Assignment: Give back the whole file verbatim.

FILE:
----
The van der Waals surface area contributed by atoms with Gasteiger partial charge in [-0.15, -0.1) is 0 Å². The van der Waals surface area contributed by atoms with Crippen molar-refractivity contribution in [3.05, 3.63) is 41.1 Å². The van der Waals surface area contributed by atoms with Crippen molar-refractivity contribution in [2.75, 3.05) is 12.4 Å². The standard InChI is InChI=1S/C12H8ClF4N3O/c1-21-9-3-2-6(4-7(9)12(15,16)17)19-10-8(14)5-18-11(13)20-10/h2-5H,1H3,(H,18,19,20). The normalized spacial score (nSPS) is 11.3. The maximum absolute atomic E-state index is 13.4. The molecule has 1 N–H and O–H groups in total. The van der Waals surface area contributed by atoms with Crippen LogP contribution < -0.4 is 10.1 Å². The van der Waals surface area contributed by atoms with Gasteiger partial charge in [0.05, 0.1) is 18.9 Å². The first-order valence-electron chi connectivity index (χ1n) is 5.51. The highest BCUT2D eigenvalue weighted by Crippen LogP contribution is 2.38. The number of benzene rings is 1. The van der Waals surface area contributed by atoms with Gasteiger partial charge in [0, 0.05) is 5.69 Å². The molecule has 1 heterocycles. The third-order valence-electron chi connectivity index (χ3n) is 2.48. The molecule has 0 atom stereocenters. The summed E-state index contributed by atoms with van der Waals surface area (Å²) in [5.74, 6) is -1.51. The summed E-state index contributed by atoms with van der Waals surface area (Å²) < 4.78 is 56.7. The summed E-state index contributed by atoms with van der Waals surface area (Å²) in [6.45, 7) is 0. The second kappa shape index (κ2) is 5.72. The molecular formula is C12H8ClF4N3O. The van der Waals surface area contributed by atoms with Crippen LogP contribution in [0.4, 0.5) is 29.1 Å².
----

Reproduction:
The van der Waals surface area contributed by atoms with Gasteiger partial charge in [-0.15, -0.1) is 0 Å². The van der Waals surface area contributed by atoms with Crippen molar-refractivity contribution in [3.05, 3.63) is 41.1 Å². The van der Waals surface area contributed by atoms with Crippen molar-refractivity contribution in [2.75, 3.05) is 12.4 Å². The standard InChI is InChI=1S/C12H8ClF4N3O/c1-21-9-3-2-6(4-7(9)12(15,16)17)19-10-8(14)5-18-11(13)20-10/h2-5H,1H3,(H,18,19,20). The normalized spacial score (nSPS) is 11.3. The maximum absolute atomic E-state index is 13.4. The molecule has 1 N–H and O–H groups in total. The van der Waals surface area contributed by atoms with Crippen LogP contribution < -0.4 is 10.1 Å². The van der Waals surface area contributed by atoms with Gasteiger partial charge in [0.05, 0.1) is 18.9 Å². The first-order valence-electron chi connectivity index (χ1n) is 5.51. The highest BCUT2D eigenvalue weighted by Crippen LogP contribution is 2.38. The number of benzene rings is 1. The van der Waals surface area contributed by atoms with Gasteiger partial charge in [0, 0.05) is 5.69 Å². The molecule has 1 heterocycles. The third-order valence-electron chi connectivity index (χ3n) is 2.48. The molecule has 0 atom stereocenters. The summed E-state index contributed by atoms with van der Waals surface area (Å²) in [5.74, 6) is -1.51. The summed E-state index contributed by atoms with van der Waals surface area (Å²) < 4.78 is 56.7. The summed E-state index contributed by atoms with van der Waals surface area (Å²) in [6.45, 7) is 0. The second kappa shape index (κ2) is 5.72. The molecular formula is C12H8ClF4N3O. The van der Waals surface area contributed by atoms with Crippen LogP contribution in [0.4, 0.5) is 29.1 Å².